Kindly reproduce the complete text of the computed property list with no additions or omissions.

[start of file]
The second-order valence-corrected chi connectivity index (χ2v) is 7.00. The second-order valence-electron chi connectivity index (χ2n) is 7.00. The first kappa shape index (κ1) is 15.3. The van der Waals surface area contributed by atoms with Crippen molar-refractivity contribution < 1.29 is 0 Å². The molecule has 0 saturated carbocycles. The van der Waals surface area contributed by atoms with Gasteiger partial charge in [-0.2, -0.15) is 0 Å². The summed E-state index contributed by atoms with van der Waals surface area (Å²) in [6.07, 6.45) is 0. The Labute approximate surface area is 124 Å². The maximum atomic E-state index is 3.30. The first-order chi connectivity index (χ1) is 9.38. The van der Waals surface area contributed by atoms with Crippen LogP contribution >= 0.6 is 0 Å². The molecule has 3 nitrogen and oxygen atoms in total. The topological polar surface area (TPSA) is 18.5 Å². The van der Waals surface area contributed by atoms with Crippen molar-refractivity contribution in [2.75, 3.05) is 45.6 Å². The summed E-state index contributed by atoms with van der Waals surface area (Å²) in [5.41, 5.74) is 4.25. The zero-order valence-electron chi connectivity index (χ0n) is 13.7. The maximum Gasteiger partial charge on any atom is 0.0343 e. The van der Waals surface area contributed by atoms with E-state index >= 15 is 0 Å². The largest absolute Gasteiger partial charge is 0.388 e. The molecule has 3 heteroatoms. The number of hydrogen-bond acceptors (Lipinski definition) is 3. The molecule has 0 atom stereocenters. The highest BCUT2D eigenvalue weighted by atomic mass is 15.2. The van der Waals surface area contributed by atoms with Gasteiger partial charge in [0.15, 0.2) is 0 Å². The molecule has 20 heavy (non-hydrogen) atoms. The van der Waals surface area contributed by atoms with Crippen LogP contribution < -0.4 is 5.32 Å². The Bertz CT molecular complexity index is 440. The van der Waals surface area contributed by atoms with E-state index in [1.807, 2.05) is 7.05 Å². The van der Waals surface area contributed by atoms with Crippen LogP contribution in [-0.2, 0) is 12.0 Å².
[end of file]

The second-order valence-corrected chi connectivity index (χ2v) is 7.00. The second-order valence-electron chi connectivity index (χ2n) is 7.00. The first kappa shape index (κ1) is 15.3. The van der Waals surface area contributed by atoms with Crippen molar-refractivity contribution < 1.29 is 0 Å². The molecule has 0 saturated carbocycles. The van der Waals surface area contributed by atoms with Gasteiger partial charge in [-0.2, -0.15) is 0 Å². The summed E-state index contributed by atoms with van der Waals surface area (Å²) in [6.07, 6.45) is 0. The Labute approximate surface area is 124 Å². The maximum atomic E-state index is 3.30. The first-order chi connectivity index (χ1) is 9.38. The van der Waals surface area contributed by atoms with Crippen LogP contribution >= 0.6 is 0 Å². The molecule has 3 nitrogen and oxygen atoms in total. The topological polar surface area (TPSA) is 18.5 Å². The van der Waals surface area contributed by atoms with Crippen molar-refractivity contribution in [2.75, 3.05) is 45.6 Å². The summed E-state index contributed by atoms with van der Waals surface area (Å²) in [5.41, 5.74) is 4.25. The zero-order valence-electron chi connectivity index (χ0n) is 13.7. The maximum Gasteiger partial charge on any atom is 0.0343 e. The van der Waals surface area contributed by atoms with E-state index >= 15 is 0 Å². The largest absolute Gasteiger partial charge is 0.388 e. The molecule has 3 heteroatoms. The number of hydrogen-bond acceptors (Lipinski definition) is 3. The molecule has 0 atom stereocenters. The highest BCUT2D eigenvalue weighted by atomic mass is 15.2. The van der Waals surface area contributed by atoms with Gasteiger partial charge in [0.15, 0.2) is 0 Å². The molecule has 20 heavy (non-hydrogen) atoms. The van der Waals surface area contributed by atoms with Crippen LogP contribution < -0.4 is 5.32 Å². The Bertz CT molecular complexity index is 440. The van der Waals surface area contributed by atoms with E-state index in [1.807, 2.05) is 7.05 Å². The van der Waals surface area contributed by atoms with Crippen LogP contribution in [-0.2, 0) is 12.0 Å².